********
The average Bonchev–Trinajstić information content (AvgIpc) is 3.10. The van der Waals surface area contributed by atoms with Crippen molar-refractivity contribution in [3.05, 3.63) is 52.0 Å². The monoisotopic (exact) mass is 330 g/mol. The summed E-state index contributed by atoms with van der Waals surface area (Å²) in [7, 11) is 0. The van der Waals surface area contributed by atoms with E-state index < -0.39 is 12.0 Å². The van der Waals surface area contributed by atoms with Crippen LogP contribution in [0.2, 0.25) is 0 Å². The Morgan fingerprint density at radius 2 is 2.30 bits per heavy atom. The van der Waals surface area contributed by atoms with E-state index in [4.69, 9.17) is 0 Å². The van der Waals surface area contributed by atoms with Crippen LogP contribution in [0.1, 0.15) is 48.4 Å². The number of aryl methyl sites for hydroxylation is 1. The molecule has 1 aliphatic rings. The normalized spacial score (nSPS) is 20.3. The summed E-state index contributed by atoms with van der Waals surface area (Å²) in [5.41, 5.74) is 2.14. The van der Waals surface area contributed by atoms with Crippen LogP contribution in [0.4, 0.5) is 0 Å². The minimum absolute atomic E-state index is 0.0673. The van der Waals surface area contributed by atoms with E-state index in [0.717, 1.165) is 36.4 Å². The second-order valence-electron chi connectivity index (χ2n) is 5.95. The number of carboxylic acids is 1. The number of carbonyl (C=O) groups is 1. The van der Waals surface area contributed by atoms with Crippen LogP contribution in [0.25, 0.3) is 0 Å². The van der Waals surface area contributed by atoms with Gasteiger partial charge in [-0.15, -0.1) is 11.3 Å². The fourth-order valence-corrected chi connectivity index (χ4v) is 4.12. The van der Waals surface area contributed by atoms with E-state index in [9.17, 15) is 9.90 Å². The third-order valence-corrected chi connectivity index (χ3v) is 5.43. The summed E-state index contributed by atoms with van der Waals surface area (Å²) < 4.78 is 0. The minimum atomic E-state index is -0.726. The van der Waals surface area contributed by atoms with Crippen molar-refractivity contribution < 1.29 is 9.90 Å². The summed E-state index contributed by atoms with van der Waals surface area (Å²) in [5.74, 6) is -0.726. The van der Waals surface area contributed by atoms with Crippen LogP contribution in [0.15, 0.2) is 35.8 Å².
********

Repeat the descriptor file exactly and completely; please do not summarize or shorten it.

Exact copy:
The average Bonchev–Trinajstić information content (AvgIpc) is 3.10. The van der Waals surface area contributed by atoms with Crippen molar-refractivity contribution in [3.05, 3.63) is 52.0 Å². The monoisotopic (exact) mass is 330 g/mol. The summed E-state index contributed by atoms with van der Waals surface area (Å²) in [7, 11) is 0. The van der Waals surface area contributed by atoms with E-state index < -0.39 is 12.0 Å². The van der Waals surface area contributed by atoms with Crippen LogP contribution in [0.2, 0.25) is 0 Å². The Morgan fingerprint density at radius 2 is 2.30 bits per heavy atom. The van der Waals surface area contributed by atoms with E-state index in [4.69, 9.17) is 0 Å². The van der Waals surface area contributed by atoms with Crippen LogP contribution in [0.1, 0.15) is 48.4 Å². The number of aryl methyl sites for hydroxylation is 1. The molecule has 1 aliphatic rings. The normalized spacial score (nSPS) is 20.3. The summed E-state index contributed by atoms with van der Waals surface area (Å²) in [5.41, 5.74) is 2.14. The van der Waals surface area contributed by atoms with Crippen LogP contribution in [0.4, 0.5) is 0 Å². The minimum absolute atomic E-state index is 0.0673. The van der Waals surface area contributed by atoms with E-state index in [0.717, 1.165) is 36.4 Å². The second-order valence-electron chi connectivity index (χ2n) is 5.95. The number of carboxylic acids is 1. The number of carbonyl (C=O) groups is 1. The van der Waals surface area contributed by atoms with Crippen LogP contribution in [0.25, 0.3) is 0 Å². The van der Waals surface area contributed by atoms with Gasteiger partial charge in [-0.15, -0.1) is 11.3 Å². The fourth-order valence-corrected chi connectivity index (χ4v) is 4.12. The van der Waals surface area contributed by atoms with E-state index in [9.17, 15) is 9.90 Å². The third-order valence-corrected chi connectivity index (χ3v) is 5.43. The summed E-state index contributed by atoms with van der Waals surface area (Å²) < 4.78 is 0. The minimum atomic E-state index is -0.726. The van der Waals surface area contributed by atoms with Crippen molar-refractivity contribution < 1.29 is 9.90 Å². The summed E-state index contributed by atoms with van der Waals surface area (Å²) in [5.74, 6) is -0.726. The van der Waals surface area contributed by atoms with Crippen LogP contribution in [0.15, 0.2) is 35.8 Å².